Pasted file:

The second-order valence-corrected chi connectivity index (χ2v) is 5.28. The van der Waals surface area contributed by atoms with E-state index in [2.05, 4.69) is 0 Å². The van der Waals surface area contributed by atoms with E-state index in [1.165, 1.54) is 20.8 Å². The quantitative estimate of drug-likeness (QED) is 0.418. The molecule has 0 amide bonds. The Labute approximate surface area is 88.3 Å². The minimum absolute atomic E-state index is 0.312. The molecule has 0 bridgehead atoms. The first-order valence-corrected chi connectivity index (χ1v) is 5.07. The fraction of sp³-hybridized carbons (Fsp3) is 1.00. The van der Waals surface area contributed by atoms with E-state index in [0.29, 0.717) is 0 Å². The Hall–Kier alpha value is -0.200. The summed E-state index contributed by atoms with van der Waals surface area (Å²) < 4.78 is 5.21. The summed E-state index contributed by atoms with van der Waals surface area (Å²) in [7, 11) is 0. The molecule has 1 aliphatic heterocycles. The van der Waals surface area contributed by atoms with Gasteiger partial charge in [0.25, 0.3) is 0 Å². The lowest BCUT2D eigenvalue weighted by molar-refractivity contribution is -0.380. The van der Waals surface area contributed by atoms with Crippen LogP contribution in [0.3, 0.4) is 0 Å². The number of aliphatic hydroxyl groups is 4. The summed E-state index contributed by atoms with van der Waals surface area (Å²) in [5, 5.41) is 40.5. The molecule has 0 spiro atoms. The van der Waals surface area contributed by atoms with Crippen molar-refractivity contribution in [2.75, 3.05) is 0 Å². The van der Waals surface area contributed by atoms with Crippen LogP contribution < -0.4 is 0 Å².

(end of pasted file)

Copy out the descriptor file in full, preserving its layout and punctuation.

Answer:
The second-order valence-corrected chi connectivity index (χ2v) is 5.28. The van der Waals surface area contributed by atoms with E-state index in [2.05, 4.69) is 0 Å². The van der Waals surface area contributed by atoms with E-state index in [1.165, 1.54) is 20.8 Å². The quantitative estimate of drug-likeness (QED) is 0.418. The molecule has 0 amide bonds. The Labute approximate surface area is 88.3 Å². The minimum absolute atomic E-state index is 0.312. The molecule has 0 bridgehead atoms. The first-order valence-corrected chi connectivity index (χ1v) is 5.07. The fraction of sp³-hybridized carbons (Fsp3) is 1.00. The van der Waals surface area contributed by atoms with E-state index in [0.29, 0.717) is 0 Å². The Hall–Kier alpha value is -0.200. The summed E-state index contributed by atoms with van der Waals surface area (Å²) < 4.78 is 5.21. The summed E-state index contributed by atoms with van der Waals surface area (Å²) in [7, 11) is 0. The molecule has 1 aliphatic heterocycles. The van der Waals surface area contributed by atoms with Gasteiger partial charge in [0.25, 0.3) is 0 Å². The lowest BCUT2D eigenvalue weighted by molar-refractivity contribution is -0.380. The van der Waals surface area contributed by atoms with Crippen LogP contribution in [0.3, 0.4) is 0 Å². The number of aliphatic hydroxyl groups is 4. The summed E-state index contributed by atoms with van der Waals surface area (Å²) in [5, 5.41) is 40.5. The molecule has 0 spiro atoms. The van der Waals surface area contributed by atoms with Crippen molar-refractivity contribution in [2.75, 3.05) is 0 Å². The van der Waals surface area contributed by atoms with Crippen LogP contribution < -0.4 is 0 Å².